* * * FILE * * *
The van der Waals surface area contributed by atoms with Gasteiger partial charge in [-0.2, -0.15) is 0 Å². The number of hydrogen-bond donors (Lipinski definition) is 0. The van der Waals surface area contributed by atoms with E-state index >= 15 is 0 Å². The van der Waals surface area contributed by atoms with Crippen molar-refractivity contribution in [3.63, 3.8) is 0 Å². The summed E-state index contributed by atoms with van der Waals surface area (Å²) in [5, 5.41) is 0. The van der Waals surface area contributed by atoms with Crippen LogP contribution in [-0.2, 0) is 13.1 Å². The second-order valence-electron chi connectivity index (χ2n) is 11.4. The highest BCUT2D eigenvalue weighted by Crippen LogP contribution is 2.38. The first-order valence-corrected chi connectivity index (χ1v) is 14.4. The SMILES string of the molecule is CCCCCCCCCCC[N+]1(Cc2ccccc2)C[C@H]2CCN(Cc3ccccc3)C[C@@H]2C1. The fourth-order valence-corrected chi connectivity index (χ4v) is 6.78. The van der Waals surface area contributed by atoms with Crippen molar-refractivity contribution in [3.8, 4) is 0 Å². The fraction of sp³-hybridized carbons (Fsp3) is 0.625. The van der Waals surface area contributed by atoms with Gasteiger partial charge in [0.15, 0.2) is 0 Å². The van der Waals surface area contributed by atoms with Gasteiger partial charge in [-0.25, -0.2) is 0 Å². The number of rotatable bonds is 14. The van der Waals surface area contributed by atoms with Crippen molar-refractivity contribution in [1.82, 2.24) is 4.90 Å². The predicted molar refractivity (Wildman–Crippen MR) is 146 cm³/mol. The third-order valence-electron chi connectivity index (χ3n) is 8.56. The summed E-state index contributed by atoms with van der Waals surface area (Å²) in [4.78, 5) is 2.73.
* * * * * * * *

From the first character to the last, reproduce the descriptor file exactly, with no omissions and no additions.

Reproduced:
The van der Waals surface area contributed by atoms with Gasteiger partial charge in [-0.2, -0.15) is 0 Å². The number of hydrogen-bond donors (Lipinski definition) is 0. The van der Waals surface area contributed by atoms with E-state index >= 15 is 0 Å². The van der Waals surface area contributed by atoms with Crippen molar-refractivity contribution in [3.63, 3.8) is 0 Å². The summed E-state index contributed by atoms with van der Waals surface area (Å²) in [5, 5.41) is 0. The van der Waals surface area contributed by atoms with Crippen LogP contribution in [-0.2, 0) is 13.1 Å². The second-order valence-electron chi connectivity index (χ2n) is 11.4. The highest BCUT2D eigenvalue weighted by Crippen LogP contribution is 2.38. The first-order valence-corrected chi connectivity index (χ1v) is 14.4. The SMILES string of the molecule is CCCCCCCCCCC[N+]1(Cc2ccccc2)C[C@H]2CCN(Cc3ccccc3)C[C@@H]2C1. The fourth-order valence-corrected chi connectivity index (χ4v) is 6.78. The van der Waals surface area contributed by atoms with Crippen molar-refractivity contribution in [3.8, 4) is 0 Å². The fraction of sp³-hybridized carbons (Fsp3) is 0.625. The van der Waals surface area contributed by atoms with Gasteiger partial charge in [0.15, 0.2) is 0 Å². The van der Waals surface area contributed by atoms with Gasteiger partial charge in [-0.25, -0.2) is 0 Å². The number of rotatable bonds is 14. The van der Waals surface area contributed by atoms with Crippen molar-refractivity contribution in [1.82, 2.24) is 4.90 Å². The predicted molar refractivity (Wildman–Crippen MR) is 146 cm³/mol. The third-order valence-electron chi connectivity index (χ3n) is 8.56. The summed E-state index contributed by atoms with van der Waals surface area (Å²) in [4.78, 5) is 2.73.